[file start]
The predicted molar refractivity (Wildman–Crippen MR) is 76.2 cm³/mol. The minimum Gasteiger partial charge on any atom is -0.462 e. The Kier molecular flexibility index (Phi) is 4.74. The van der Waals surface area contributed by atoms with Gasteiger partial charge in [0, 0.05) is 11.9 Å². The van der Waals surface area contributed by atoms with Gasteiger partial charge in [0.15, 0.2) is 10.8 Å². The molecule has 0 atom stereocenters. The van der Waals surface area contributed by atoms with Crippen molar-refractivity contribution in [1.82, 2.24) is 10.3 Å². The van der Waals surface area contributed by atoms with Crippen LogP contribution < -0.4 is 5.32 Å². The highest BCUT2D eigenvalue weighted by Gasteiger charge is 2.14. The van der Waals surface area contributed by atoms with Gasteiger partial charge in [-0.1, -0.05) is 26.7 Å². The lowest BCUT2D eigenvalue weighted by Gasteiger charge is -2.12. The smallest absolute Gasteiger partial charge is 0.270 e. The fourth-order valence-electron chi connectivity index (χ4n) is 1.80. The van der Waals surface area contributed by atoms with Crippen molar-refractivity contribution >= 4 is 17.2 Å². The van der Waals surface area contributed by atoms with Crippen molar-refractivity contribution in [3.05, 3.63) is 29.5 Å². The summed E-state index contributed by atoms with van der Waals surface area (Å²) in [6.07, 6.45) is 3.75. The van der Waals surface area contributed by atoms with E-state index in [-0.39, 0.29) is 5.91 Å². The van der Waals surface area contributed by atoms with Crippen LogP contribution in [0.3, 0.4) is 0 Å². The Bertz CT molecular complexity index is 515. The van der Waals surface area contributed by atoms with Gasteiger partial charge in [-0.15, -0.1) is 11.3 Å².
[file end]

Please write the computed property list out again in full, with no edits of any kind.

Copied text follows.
The predicted molar refractivity (Wildman–Crippen MR) is 76.2 cm³/mol. The minimum Gasteiger partial charge on any atom is -0.462 e. The Kier molecular flexibility index (Phi) is 4.74. The van der Waals surface area contributed by atoms with Gasteiger partial charge in [0, 0.05) is 11.9 Å². The van der Waals surface area contributed by atoms with Gasteiger partial charge in [0.15, 0.2) is 10.8 Å². The molecule has 0 atom stereocenters. The van der Waals surface area contributed by atoms with Crippen molar-refractivity contribution in [1.82, 2.24) is 10.3 Å². The van der Waals surface area contributed by atoms with Crippen LogP contribution < -0.4 is 5.32 Å². The highest BCUT2D eigenvalue weighted by Gasteiger charge is 2.14. The van der Waals surface area contributed by atoms with Gasteiger partial charge in [-0.1, -0.05) is 26.7 Å². The lowest BCUT2D eigenvalue weighted by Gasteiger charge is -2.12. The smallest absolute Gasteiger partial charge is 0.270 e. The fourth-order valence-electron chi connectivity index (χ4n) is 1.80. The van der Waals surface area contributed by atoms with Crippen molar-refractivity contribution >= 4 is 17.2 Å². The van der Waals surface area contributed by atoms with Crippen molar-refractivity contribution in [3.05, 3.63) is 29.5 Å². The summed E-state index contributed by atoms with van der Waals surface area (Å²) in [6.07, 6.45) is 3.75. The van der Waals surface area contributed by atoms with E-state index in [-0.39, 0.29) is 5.91 Å². The van der Waals surface area contributed by atoms with Crippen LogP contribution in [0.3, 0.4) is 0 Å². The Bertz CT molecular complexity index is 515. The van der Waals surface area contributed by atoms with Gasteiger partial charge in [-0.15, -0.1) is 11.3 Å².